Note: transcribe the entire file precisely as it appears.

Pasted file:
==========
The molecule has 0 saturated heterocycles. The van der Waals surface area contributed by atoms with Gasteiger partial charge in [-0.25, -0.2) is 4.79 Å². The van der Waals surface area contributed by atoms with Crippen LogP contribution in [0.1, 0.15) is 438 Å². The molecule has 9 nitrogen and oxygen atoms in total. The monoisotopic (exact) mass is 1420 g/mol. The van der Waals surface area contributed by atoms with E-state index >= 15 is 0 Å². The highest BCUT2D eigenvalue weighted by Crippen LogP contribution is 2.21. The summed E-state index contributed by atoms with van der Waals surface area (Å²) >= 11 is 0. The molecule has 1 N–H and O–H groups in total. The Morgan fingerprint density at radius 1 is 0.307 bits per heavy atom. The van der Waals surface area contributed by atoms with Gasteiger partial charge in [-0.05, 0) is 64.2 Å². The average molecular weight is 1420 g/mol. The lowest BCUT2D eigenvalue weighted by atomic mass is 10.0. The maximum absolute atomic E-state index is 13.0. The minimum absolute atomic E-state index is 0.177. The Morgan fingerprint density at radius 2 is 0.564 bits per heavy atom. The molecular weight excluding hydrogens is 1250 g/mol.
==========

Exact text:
The molecule has 0 saturated heterocycles. The van der Waals surface area contributed by atoms with Gasteiger partial charge in [-0.25, -0.2) is 4.79 Å². The van der Waals surface area contributed by atoms with Crippen LogP contribution in [0.1, 0.15) is 438 Å². The molecule has 9 nitrogen and oxygen atoms in total. The monoisotopic (exact) mass is 1420 g/mol. The van der Waals surface area contributed by atoms with E-state index >= 15 is 0 Å². The highest BCUT2D eigenvalue weighted by Crippen LogP contribution is 2.21. The summed E-state index contributed by atoms with van der Waals surface area (Å²) >= 11 is 0. The molecule has 1 N–H and O–H groups in total. The Morgan fingerprint density at radius 1 is 0.307 bits per heavy atom. The van der Waals surface area contributed by atoms with Gasteiger partial charge in [-0.05, 0) is 64.2 Å². The average molecular weight is 1420 g/mol. The lowest BCUT2D eigenvalue weighted by atomic mass is 10.0. The maximum absolute atomic E-state index is 13.0. The minimum absolute atomic E-state index is 0.177. The Morgan fingerprint density at radius 2 is 0.564 bits per heavy atom. The molecular weight excluding hydrogens is 1250 g/mol.